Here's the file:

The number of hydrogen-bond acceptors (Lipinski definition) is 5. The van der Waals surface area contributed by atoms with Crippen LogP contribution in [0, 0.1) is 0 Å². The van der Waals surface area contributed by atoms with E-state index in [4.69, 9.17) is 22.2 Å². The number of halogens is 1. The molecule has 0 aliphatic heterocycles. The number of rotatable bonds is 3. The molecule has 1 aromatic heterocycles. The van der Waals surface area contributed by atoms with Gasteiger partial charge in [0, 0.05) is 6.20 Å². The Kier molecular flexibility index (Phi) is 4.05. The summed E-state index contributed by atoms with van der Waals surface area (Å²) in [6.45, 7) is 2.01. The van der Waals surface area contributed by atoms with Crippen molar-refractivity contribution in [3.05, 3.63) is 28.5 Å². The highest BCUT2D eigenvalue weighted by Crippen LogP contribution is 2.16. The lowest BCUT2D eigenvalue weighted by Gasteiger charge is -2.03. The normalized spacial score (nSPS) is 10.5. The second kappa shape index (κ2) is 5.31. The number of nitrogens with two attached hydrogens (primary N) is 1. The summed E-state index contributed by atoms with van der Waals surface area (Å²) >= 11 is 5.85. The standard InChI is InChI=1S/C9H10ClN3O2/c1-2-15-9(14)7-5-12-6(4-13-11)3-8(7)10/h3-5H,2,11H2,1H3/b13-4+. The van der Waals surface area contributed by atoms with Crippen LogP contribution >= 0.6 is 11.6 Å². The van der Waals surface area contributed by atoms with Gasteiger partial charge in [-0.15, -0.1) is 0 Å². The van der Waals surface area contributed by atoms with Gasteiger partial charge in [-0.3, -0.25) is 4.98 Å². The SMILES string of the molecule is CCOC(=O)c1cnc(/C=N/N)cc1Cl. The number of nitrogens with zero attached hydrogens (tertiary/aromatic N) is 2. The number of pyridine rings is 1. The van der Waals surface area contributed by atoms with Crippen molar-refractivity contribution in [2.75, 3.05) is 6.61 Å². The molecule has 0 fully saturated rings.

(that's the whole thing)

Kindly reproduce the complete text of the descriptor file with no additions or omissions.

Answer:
The number of hydrogen-bond acceptors (Lipinski definition) is 5. The van der Waals surface area contributed by atoms with Crippen LogP contribution in [0, 0.1) is 0 Å². The van der Waals surface area contributed by atoms with E-state index in [4.69, 9.17) is 22.2 Å². The number of halogens is 1. The molecule has 0 aliphatic heterocycles. The number of rotatable bonds is 3. The molecule has 1 aromatic heterocycles. The van der Waals surface area contributed by atoms with Gasteiger partial charge in [0, 0.05) is 6.20 Å². The Kier molecular flexibility index (Phi) is 4.05. The summed E-state index contributed by atoms with van der Waals surface area (Å²) in [6.45, 7) is 2.01. The van der Waals surface area contributed by atoms with Crippen molar-refractivity contribution in [3.05, 3.63) is 28.5 Å². The highest BCUT2D eigenvalue weighted by Crippen LogP contribution is 2.16. The lowest BCUT2D eigenvalue weighted by Gasteiger charge is -2.03. The normalized spacial score (nSPS) is 10.5. The second kappa shape index (κ2) is 5.31. The number of nitrogens with two attached hydrogens (primary N) is 1. The summed E-state index contributed by atoms with van der Waals surface area (Å²) >= 11 is 5.85. The standard InChI is InChI=1S/C9H10ClN3O2/c1-2-15-9(14)7-5-12-6(4-13-11)3-8(7)10/h3-5H,2,11H2,1H3/b13-4+. The van der Waals surface area contributed by atoms with Crippen LogP contribution >= 0.6 is 11.6 Å². The van der Waals surface area contributed by atoms with Gasteiger partial charge in [-0.15, -0.1) is 0 Å². The van der Waals surface area contributed by atoms with Gasteiger partial charge in [-0.3, -0.25) is 4.98 Å². The SMILES string of the molecule is CCOC(=O)c1cnc(/C=N/N)cc1Cl. The number of nitrogens with zero attached hydrogens (tertiary/aromatic N) is 2. The number of pyridine rings is 1. The van der Waals surface area contributed by atoms with Crippen molar-refractivity contribution in [2.75, 3.05) is 6.61 Å². The molecule has 0 fully saturated rings.